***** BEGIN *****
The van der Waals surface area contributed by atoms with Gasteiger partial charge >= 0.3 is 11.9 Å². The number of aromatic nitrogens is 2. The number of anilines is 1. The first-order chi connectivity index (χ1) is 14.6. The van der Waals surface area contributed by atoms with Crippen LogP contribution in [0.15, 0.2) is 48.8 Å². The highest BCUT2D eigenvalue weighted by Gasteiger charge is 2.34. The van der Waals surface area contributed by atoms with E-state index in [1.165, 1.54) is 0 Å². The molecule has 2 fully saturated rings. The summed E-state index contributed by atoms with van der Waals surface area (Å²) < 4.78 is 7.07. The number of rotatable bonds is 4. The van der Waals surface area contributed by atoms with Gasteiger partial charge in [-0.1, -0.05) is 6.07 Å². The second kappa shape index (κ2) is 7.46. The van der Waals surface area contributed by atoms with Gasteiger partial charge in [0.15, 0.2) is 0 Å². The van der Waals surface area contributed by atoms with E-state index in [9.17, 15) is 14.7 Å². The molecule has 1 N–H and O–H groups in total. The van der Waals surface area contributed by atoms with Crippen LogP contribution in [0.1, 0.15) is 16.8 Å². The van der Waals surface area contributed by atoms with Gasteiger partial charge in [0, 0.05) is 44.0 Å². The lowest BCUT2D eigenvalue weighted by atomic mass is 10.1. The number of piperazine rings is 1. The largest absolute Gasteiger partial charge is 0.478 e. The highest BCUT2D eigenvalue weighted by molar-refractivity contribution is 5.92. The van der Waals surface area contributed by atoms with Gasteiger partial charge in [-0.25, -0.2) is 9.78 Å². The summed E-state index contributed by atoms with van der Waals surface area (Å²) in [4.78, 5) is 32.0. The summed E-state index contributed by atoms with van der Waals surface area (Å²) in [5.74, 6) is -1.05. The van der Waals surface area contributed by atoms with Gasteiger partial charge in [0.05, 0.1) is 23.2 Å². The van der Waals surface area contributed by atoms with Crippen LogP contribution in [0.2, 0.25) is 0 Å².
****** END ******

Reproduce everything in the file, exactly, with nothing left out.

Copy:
The van der Waals surface area contributed by atoms with Gasteiger partial charge >= 0.3 is 11.9 Å². The number of aromatic nitrogens is 2. The number of anilines is 1. The first-order chi connectivity index (χ1) is 14.6. The van der Waals surface area contributed by atoms with Crippen LogP contribution in [0.15, 0.2) is 48.8 Å². The highest BCUT2D eigenvalue weighted by Gasteiger charge is 2.34. The van der Waals surface area contributed by atoms with E-state index in [1.165, 1.54) is 0 Å². The molecule has 2 fully saturated rings. The summed E-state index contributed by atoms with van der Waals surface area (Å²) < 4.78 is 7.07. The number of rotatable bonds is 4. The van der Waals surface area contributed by atoms with Gasteiger partial charge in [-0.1, -0.05) is 6.07 Å². The second kappa shape index (κ2) is 7.46. The van der Waals surface area contributed by atoms with Gasteiger partial charge in [0.15, 0.2) is 0 Å². The van der Waals surface area contributed by atoms with E-state index in [9.17, 15) is 14.7 Å². The molecule has 1 N–H and O–H groups in total. The van der Waals surface area contributed by atoms with Crippen LogP contribution in [0.1, 0.15) is 16.8 Å². The van der Waals surface area contributed by atoms with Gasteiger partial charge in [0, 0.05) is 44.0 Å². The lowest BCUT2D eigenvalue weighted by atomic mass is 10.1. The number of piperazine rings is 1. The largest absolute Gasteiger partial charge is 0.478 e. The highest BCUT2D eigenvalue weighted by molar-refractivity contribution is 5.92. The van der Waals surface area contributed by atoms with Gasteiger partial charge in [-0.25, -0.2) is 9.78 Å². The summed E-state index contributed by atoms with van der Waals surface area (Å²) in [4.78, 5) is 32.0. The summed E-state index contributed by atoms with van der Waals surface area (Å²) in [5.74, 6) is -1.05. The van der Waals surface area contributed by atoms with Gasteiger partial charge in [0.05, 0.1) is 23.2 Å². The van der Waals surface area contributed by atoms with Crippen LogP contribution in [0.2, 0.25) is 0 Å².